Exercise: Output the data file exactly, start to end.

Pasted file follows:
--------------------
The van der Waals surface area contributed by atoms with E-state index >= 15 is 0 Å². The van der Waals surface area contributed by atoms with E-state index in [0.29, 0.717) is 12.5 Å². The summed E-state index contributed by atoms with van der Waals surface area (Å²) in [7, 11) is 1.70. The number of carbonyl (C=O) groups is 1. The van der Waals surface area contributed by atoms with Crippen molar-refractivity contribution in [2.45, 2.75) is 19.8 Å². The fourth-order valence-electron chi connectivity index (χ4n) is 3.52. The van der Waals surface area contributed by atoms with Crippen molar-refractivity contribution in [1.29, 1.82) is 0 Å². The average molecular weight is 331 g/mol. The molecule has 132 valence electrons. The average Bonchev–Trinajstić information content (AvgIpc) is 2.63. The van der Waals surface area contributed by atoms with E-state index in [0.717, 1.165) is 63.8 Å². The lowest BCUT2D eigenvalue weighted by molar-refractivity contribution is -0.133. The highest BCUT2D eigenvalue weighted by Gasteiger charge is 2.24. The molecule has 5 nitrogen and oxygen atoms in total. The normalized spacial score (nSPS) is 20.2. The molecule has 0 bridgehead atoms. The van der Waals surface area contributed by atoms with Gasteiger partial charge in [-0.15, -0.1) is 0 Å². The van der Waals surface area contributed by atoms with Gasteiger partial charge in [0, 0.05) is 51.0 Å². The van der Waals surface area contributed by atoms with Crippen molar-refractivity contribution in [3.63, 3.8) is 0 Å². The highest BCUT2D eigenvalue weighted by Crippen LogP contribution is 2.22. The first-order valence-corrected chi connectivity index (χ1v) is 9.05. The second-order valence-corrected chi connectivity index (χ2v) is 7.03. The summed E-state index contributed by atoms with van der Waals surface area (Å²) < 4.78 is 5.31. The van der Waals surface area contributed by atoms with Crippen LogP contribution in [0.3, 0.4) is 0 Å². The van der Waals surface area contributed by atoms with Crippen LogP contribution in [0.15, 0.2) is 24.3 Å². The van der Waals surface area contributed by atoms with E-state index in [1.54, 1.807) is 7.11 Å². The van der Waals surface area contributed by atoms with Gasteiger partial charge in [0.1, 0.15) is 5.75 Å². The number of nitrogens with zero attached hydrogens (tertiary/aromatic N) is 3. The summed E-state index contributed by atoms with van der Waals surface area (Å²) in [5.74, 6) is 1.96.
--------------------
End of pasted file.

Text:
The van der Waals surface area contributed by atoms with E-state index >= 15 is 0 Å². The van der Waals surface area contributed by atoms with E-state index in [0.29, 0.717) is 12.5 Å². The summed E-state index contributed by atoms with van der Waals surface area (Å²) in [7, 11) is 1.70. The number of carbonyl (C=O) groups is 1. The van der Waals surface area contributed by atoms with Crippen molar-refractivity contribution in [2.45, 2.75) is 19.8 Å². The fourth-order valence-electron chi connectivity index (χ4n) is 3.52. The van der Waals surface area contributed by atoms with Crippen molar-refractivity contribution in [1.29, 1.82) is 0 Å². The average molecular weight is 331 g/mol. The molecule has 132 valence electrons. The average Bonchev–Trinajstić information content (AvgIpc) is 2.63. The van der Waals surface area contributed by atoms with E-state index in [0.717, 1.165) is 63.8 Å². The lowest BCUT2D eigenvalue weighted by molar-refractivity contribution is -0.133. The highest BCUT2D eigenvalue weighted by Gasteiger charge is 2.24. The molecule has 5 nitrogen and oxygen atoms in total. The normalized spacial score (nSPS) is 20.2. The molecule has 0 bridgehead atoms. The van der Waals surface area contributed by atoms with Gasteiger partial charge in [-0.15, -0.1) is 0 Å². The van der Waals surface area contributed by atoms with Gasteiger partial charge in [0, 0.05) is 51.0 Å². The van der Waals surface area contributed by atoms with Crippen molar-refractivity contribution in [3.63, 3.8) is 0 Å². The highest BCUT2D eigenvalue weighted by Crippen LogP contribution is 2.22. The first-order valence-corrected chi connectivity index (χ1v) is 9.05. The second-order valence-corrected chi connectivity index (χ2v) is 7.03. The summed E-state index contributed by atoms with van der Waals surface area (Å²) < 4.78 is 5.31. The van der Waals surface area contributed by atoms with Crippen LogP contribution in [0.3, 0.4) is 0 Å². The van der Waals surface area contributed by atoms with Crippen LogP contribution in [0.15, 0.2) is 24.3 Å². The van der Waals surface area contributed by atoms with E-state index in [1.54, 1.807) is 7.11 Å². The van der Waals surface area contributed by atoms with Gasteiger partial charge in [0.1, 0.15) is 5.75 Å². The number of nitrogens with zero attached hydrogens (tertiary/aromatic N) is 3. The summed E-state index contributed by atoms with van der Waals surface area (Å²) in [5.74, 6) is 1.96.